This is an unbecoming remark for a ness to lamb, and in Aavour to mutton, and

Spaniard; he must have known that the has fame accordingly in the metropolis. “ At Stainės we crossed the Thames, not by

little river above-mentioned, is in summer a new bridge, now for the third time built, but

| almost dry, but in winter is very much over a crazy wooden one above a century old. || swollen by the melting of the shows,The river here divides the two counties of '| by the almost unceasing rains during Middlesex and Surrey; and the magistrates / six weeks in the months of November in

December. He has omitted the standing beheld them, from enjoying the twįukling light joke about selling the bridge to buy water. of halfpenny candles scattered in the windows On the proclamation of the peace in

of London, or the crowns and regal cyphers April, 1802, the Don observes,

which here and there manifest the zeal, the

interest, or the emulation of individuals.” “The theory of the ceremony, for this

On extraordinary occasions not only the ceremony, like an English suit at law, is

cupola of St. Peter's, but also the whole front, founded on a fiction, is, that the Lord Mayor

and the colonade are illuminated. Thousands of London, and the people of London, good

of rockets are let off from the castle of Saint people! being wholly ignorant of what has

Angelo, and towards the conclusion, the whole been going on, the King sends officially to

area of the castle casts forth fountains of fire, acquaint them that he has made peace; ac

as if from the mouth of a volcano, and the cordingly the gates at Temple-bar, which di

reflection of these fire-works on the river vide London and Westminster, and which stand

Tiber, on the banks of which the castle is open day and night, are on this occasion

situated, is inexpressibly beautiful, especially closed; and Garter, king at arms, with all his

to the spectators on the bridge. heraldic peers, rides up to them, aud knocks

The whole of the ninth letter is an acloudly for admittance. The Lord Mayor,

count of the execution of Governor Wall; mounted on a charger, is ready on the other side to demand why is there. King Garter

from which we shall only mention that then announces bimself and his errand, and || “The joy of the mob at seeing him appear requires permission to pass and proclaim the on the scaffold was so great, that they set up good news; upon which the gates are thrown three huzzas,- an instance of ferocity which open. The poorest brotherhood in Spain || had never occurred before. The miserable makes a better procession on its festival. man, quite overcome by this, begged the bang

“A very remarkable accident took place in man to hasten his work. When he was turned our sight. A man on the top of a church was off, they began their huzzas again; but inleaning against one of the stone urns which stead of proceeding to three distinct shouts, ornament the balustrade; it fell, and crushed they stopped at the first. The feeling which a person below. A Turk night relate this at one moment struck so many thousands, restory in proof of predestination.”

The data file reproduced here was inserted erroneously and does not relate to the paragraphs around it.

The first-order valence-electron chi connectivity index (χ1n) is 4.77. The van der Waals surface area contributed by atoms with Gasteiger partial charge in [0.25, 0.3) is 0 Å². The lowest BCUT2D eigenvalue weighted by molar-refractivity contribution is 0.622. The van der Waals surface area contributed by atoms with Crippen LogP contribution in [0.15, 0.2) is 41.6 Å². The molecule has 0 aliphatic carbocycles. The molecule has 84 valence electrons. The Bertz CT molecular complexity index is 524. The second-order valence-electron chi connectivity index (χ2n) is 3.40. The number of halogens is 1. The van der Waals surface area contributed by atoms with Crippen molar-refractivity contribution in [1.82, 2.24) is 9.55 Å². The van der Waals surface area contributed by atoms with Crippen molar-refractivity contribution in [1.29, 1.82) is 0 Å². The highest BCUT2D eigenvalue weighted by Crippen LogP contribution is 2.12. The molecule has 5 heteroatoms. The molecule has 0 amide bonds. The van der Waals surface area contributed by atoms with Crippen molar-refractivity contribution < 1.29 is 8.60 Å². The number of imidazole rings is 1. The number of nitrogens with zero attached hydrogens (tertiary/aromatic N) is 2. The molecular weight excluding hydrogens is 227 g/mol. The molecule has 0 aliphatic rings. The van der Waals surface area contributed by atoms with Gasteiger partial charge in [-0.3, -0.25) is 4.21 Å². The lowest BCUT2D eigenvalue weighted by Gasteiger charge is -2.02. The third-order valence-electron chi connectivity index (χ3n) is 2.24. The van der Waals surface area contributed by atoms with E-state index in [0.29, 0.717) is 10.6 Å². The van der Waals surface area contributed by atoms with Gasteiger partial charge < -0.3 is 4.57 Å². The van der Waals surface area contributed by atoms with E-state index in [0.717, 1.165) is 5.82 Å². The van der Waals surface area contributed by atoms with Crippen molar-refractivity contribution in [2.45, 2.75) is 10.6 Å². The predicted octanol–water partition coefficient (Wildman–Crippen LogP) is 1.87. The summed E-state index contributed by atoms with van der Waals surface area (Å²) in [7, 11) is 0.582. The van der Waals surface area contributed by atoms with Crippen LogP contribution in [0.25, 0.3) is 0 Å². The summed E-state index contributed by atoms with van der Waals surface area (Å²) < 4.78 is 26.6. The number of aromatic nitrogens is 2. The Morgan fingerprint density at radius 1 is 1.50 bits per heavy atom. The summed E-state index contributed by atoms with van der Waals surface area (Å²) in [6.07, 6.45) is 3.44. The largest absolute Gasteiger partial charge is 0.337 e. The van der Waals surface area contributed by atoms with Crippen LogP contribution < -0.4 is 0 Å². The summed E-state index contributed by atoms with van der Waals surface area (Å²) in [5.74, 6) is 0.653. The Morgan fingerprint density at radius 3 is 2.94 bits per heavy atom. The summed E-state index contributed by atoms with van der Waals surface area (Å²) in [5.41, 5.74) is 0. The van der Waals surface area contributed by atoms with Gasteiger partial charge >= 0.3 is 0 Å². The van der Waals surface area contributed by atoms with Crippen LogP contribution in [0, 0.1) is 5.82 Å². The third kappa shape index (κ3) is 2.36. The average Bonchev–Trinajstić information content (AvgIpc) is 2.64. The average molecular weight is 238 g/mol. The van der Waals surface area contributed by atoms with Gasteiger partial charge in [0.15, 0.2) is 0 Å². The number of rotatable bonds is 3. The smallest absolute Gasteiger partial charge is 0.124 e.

pressed their acclamations at once, and awed

them into a dead silence when they saw the This was the New Church, in the Strand;

object of their hatred in the act and agony of the young man who was killed had, in com

death, is surely as honourable to the popular pliance with the request of his mother,

character as any trait which has been recorded promised her he would not enter into the

of any people, in any age or country.” crowd, and accordingly took his station in

A Turk might relate several circumthe church-yard. The story might probably

stances mentioned in this letter as additional have been told by other species of religion

proofs of fate. ists besides Turks.'

The tenth letter is on martial law, where. “ The inscription on the transparencies at || in the author says: M. Otto's house in Portman-square, on the | “The martial laws of England are the most illamination night, was at first, Peace and Con- ll barbarous which at this day exist in Europe. cord; but a party of sailors in the morning, The offender is sometimes sentenced to receive whose honest patriotismi did not regard trilling || a thousand lashes ;-2 surgeon stands by to differences of orthography, insisted upon it feet his pulse during the execution, and dethat they were not conquered, and that no termine bow long the flogging can be continued Frenchman should say so; and số thé word without killing him. When human nature Amity, which can hardly be regarded as Eng I can sustain no more, he is remanded to prilish, was substituted in its stead. '.

son; his wound, for from the sboulders to the “ Illuminations are better managed at Rome. || loins it leaves hiin one wound, is dressed, and Imagine the vast dome of St. Peter's covered as soon as it is snfficiently healed to be laid with large lamps, so arranged as to display its || open again in the same manner, he is brought fine form; those lamps all kindled at the same out to undergo the remainder of his sentence. minute, and the whole doine energiug, as it And this is repeatedly and openly practised in Were from total darkness, in one blaze of light. a country, where they rcad in their churches, This, and the fire-works from St. Angelo, which and in their houses, that Bible, in their own from their grandeur, admit of no adequate language, which saith,' forty stripes may the description, prevent those persons who have | judge inflict on the offender and not exceed."

Supplement. Vol. III.